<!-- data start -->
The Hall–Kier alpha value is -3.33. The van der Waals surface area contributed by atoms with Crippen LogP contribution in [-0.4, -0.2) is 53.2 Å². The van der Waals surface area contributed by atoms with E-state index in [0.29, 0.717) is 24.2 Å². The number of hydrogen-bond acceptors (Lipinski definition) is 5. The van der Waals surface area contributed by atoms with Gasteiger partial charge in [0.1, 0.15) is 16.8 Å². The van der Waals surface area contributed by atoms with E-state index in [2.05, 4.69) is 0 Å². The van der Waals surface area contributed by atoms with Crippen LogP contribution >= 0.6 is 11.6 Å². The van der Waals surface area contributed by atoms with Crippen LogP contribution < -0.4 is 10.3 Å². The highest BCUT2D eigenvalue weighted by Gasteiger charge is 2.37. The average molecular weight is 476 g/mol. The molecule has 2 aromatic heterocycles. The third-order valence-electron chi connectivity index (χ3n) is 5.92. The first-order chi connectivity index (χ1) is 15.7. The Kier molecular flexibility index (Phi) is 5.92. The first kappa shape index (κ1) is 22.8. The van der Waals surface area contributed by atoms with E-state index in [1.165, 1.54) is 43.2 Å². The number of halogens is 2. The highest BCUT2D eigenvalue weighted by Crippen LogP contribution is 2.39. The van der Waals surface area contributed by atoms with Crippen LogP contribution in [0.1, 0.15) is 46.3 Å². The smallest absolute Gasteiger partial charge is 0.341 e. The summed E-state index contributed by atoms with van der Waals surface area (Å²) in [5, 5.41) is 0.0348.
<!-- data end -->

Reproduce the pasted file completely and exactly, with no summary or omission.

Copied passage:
The Hall–Kier alpha value is -3.33. The van der Waals surface area contributed by atoms with Crippen LogP contribution in [-0.4, -0.2) is 53.2 Å². The van der Waals surface area contributed by atoms with E-state index in [0.29, 0.717) is 24.2 Å². The number of hydrogen-bond acceptors (Lipinski definition) is 5. The van der Waals surface area contributed by atoms with Gasteiger partial charge in [0.1, 0.15) is 16.8 Å². The van der Waals surface area contributed by atoms with E-state index in [2.05, 4.69) is 0 Å². The van der Waals surface area contributed by atoms with Crippen LogP contribution >= 0.6 is 11.6 Å². The van der Waals surface area contributed by atoms with Crippen LogP contribution < -0.4 is 10.3 Å². The highest BCUT2D eigenvalue weighted by Gasteiger charge is 2.37. The average molecular weight is 476 g/mol. The molecule has 2 aromatic heterocycles. The third-order valence-electron chi connectivity index (χ3n) is 5.92. The first-order chi connectivity index (χ1) is 15.7. The Kier molecular flexibility index (Phi) is 5.92. The first kappa shape index (κ1) is 22.8. The van der Waals surface area contributed by atoms with E-state index in [1.165, 1.54) is 43.2 Å². The number of halogens is 2. The highest BCUT2D eigenvalue weighted by Crippen LogP contribution is 2.39. The van der Waals surface area contributed by atoms with Crippen LogP contribution in [0.1, 0.15) is 46.3 Å². The smallest absolute Gasteiger partial charge is 0.341 e. The summed E-state index contributed by atoms with van der Waals surface area (Å²) in [5, 5.41) is 0.0348.